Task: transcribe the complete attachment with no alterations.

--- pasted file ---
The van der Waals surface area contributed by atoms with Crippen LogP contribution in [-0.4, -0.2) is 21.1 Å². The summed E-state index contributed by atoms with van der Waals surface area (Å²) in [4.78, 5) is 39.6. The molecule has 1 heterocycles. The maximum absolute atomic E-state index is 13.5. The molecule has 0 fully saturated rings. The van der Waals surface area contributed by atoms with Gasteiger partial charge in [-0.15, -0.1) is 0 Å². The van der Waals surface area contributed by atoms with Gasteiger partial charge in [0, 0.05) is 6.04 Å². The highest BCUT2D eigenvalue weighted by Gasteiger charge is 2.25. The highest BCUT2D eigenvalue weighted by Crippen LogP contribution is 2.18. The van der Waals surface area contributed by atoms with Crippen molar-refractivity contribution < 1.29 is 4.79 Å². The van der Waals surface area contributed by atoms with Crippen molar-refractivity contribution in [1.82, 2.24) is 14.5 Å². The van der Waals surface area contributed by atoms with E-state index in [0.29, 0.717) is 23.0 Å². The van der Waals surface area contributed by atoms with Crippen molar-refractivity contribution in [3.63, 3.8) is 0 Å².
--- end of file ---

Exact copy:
The van der Waals surface area contributed by atoms with Crippen LogP contribution in [-0.4, -0.2) is 21.1 Å². The summed E-state index contributed by atoms with van der Waals surface area (Å²) in [4.78, 5) is 39.6. The molecule has 1 heterocycles. The maximum absolute atomic E-state index is 13.5. The molecule has 0 fully saturated rings. The van der Waals surface area contributed by atoms with Gasteiger partial charge in [-0.15, -0.1) is 0 Å². The van der Waals surface area contributed by atoms with Gasteiger partial charge in [0, 0.05) is 6.04 Å². The highest BCUT2D eigenvalue weighted by Gasteiger charge is 2.25. The highest BCUT2D eigenvalue weighted by Crippen LogP contribution is 2.18. The van der Waals surface area contributed by atoms with Crippen molar-refractivity contribution < 1.29 is 4.79 Å². The van der Waals surface area contributed by atoms with Crippen molar-refractivity contribution in [1.82, 2.24) is 14.5 Å². The van der Waals surface area contributed by atoms with E-state index in [0.29, 0.717) is 23.0 Å². The van der Waals surface area contributed by atoms with Crippen molar-refractivity contribution in [3.63, 3.8) is 0 Å².